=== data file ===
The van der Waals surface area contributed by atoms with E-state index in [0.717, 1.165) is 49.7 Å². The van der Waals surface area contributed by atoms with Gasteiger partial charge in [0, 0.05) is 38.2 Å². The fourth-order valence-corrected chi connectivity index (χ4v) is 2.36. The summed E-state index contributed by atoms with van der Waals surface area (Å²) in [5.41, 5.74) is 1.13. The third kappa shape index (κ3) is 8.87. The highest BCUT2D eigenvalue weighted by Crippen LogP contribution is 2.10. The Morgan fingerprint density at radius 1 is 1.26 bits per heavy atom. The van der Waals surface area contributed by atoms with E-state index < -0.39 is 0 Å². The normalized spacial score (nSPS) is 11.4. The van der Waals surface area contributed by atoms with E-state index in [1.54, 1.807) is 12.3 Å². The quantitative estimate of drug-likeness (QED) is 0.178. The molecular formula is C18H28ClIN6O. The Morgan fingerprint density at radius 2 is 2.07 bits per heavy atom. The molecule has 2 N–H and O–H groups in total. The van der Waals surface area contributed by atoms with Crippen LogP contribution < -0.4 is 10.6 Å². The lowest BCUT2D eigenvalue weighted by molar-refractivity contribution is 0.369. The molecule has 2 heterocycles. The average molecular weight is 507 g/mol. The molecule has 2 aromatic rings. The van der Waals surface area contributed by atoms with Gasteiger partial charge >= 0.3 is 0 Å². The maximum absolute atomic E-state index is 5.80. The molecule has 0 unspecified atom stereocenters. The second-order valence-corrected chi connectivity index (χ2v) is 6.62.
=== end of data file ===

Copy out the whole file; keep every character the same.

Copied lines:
The van der Waals surface area contributed by atoms with E-state index in [0.717, 1.165) is 49.7 Å². The van der Waals surface area contributed by atoms with Gasteiger partial charge in [0, 0.05) is 38.2 Å². The fourth-order valence-corrected chi connectivity index (χ4v) is 2.36. The summed E-state index contributed by atoms with van der Waals surface area (Å²) in [5.41, 5.74) is 1.13. The third kappa shape index (κ3) is 8.87. The highest BCUT2D eigenvalue weighted by Crippen LogP contribution is 2.10. The Morgan fingerprint density at radius 1 is 1.26 bits per heavy atom. The van der Waals surface area contributed by atoms with E-state index < -0.39 is 0 Å². The normalized spacial score (nSPS) is 11.4. The van der Waals surface area contributed by atoms with E-state index in [1.54, 1.807) is 12.3 Å². The quantitative estimate of drug-likeness (QED) is 0.178. The molecular formula is C18H28ClIN6O. The Morgan fingerprint density at radius 2 is 2.07 bits per heavy atom. The molecule has 2 N–H and O–H groups in total. The van der Waals surface area contributed by atoms with Crippen LogP contribution < -0.4 is 10.6 Å². The lowest BCUT2D eigenvalue weighted by molar-refractivity contribution is 0.369. The molecule has 2 heterocycles. The average molecular weight is 507 g/mol. The molecule has 2 aromatic rings. The van der Waals surface area contributed by atoms with Gasteiger partial charge >= 0.3 is 0 Å². The maximum absolute atomic E-state index is 5.80. The molecule has 0 unspecified atom stereocenters. The second-order valence-corrected chi connectivity index (χ2v) is 6.62.